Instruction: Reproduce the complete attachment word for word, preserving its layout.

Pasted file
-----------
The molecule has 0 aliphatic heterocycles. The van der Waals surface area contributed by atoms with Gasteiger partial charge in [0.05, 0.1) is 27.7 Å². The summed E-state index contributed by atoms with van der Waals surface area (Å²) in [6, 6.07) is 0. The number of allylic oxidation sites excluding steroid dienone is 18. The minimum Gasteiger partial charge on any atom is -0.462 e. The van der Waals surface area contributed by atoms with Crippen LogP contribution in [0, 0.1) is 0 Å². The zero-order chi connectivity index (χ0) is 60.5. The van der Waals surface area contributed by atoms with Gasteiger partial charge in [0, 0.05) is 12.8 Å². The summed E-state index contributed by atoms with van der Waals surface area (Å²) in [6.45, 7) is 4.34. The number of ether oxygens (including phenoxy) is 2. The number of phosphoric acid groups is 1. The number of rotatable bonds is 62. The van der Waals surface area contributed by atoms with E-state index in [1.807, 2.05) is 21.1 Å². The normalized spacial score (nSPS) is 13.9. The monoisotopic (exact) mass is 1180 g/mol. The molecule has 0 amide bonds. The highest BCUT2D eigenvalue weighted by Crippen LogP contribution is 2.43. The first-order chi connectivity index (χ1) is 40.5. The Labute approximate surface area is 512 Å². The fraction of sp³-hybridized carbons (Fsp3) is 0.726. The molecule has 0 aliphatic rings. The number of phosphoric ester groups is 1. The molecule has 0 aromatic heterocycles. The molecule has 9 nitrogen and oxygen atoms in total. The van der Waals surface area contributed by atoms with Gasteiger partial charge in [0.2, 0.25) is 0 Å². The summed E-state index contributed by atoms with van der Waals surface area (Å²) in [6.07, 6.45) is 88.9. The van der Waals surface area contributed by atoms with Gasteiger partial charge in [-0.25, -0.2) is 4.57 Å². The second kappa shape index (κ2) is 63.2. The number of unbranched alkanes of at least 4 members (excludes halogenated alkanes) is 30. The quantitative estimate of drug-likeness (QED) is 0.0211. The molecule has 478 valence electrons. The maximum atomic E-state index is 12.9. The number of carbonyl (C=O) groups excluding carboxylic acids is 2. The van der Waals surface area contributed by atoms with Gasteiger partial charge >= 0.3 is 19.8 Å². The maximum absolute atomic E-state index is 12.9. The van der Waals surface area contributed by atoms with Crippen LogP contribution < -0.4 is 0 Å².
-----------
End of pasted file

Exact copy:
The molecule has 0 aliphatic heterocycles. The van der Waals surface area contributed by atoms with Gasteiger partial charge in [0.05, 0.1) is 27.7 Å². The summed E-state index contributed by atoms with van der Waals surface area (Å²) in [6, 6.07) is 0. The number of allylic oxidation sites excluding steroid dienone is 18. The minimum Gasteiger partial charge on any atom is -0.462 e. The van der Waals surface area contributed by atoms with Crippen LogP contribution in [0, 0.1) is 0 Å². The zero-order chi connectivity index (χ0) is 60.5. The van der Waals surface area contributed by atoms with Gasteiger partial charge in [0, 0.05) is 12.8 Å². The summed E-state index contributed by atoms with van der Waals surface area (Å²) in [6.45, 7) is 4.34. The number of ether oxygens (including phenoxy) is 2. The number of phosphoric acid groups is 1. The number of rotatable bonds is 62. The van der Waals surface area contributed by atoms with E-state index in [1.807, 2.05) is 21.1 Å². The normalized spacial score (nSPS) is 13.9. The monoisotopic (exact) mass is 1180 g/mol. The molecule has 0 amide bonds. The highest BCUT2D eigenvalue weighted by Crippen LogP contribution is 2.43. The first-order chi connectivity index (χ1) is 40.5. The Labute approximate surface area is 512 Å². The fraction of sp³-hybridized carbons (Fsp3) is 0.726. The molecule has 0 aliphatic rings. The number of phosphoric ester groups is 1. The molecule has 0 aromatic heterocycles. The molecule has 9 nitrogen and oxygen atoms in total. The van der Waals surface area contributed by atoms with Gasteiger partial charge in [0.2, 0.25) is 0 Å². The summed E-state index contributed by atoms with van der Waals surface area (Å²) in [6.07, 6.45) is 88.9. The van der Waals surface area contributed by atoms with Gasteiger partial charge in [-0.25, -0.2) is 4.57 Å². The second kappa shape index (κ2) is 63.2. The number of unbranched alkanes of at least 4 members (excludes halogenated alkanes) is 30. The quantitative estimate of drug-likeness (QED) is 0.0211. The molecule has 478 valence electrons. The maximum atomic E-state index is 12.9. The number of carbonyl (C=O) groups excluding carboxylic acids is 2. The van der Waals surface area contributed by atoms with Gasteiger partial charge >= 0.3 is 19.8 Å². The maximum absolute atomic E-state index is 12.9. The van der Waals surface area contributed by atoms with Crippen LogP contribution < -0.4 is 0 Å².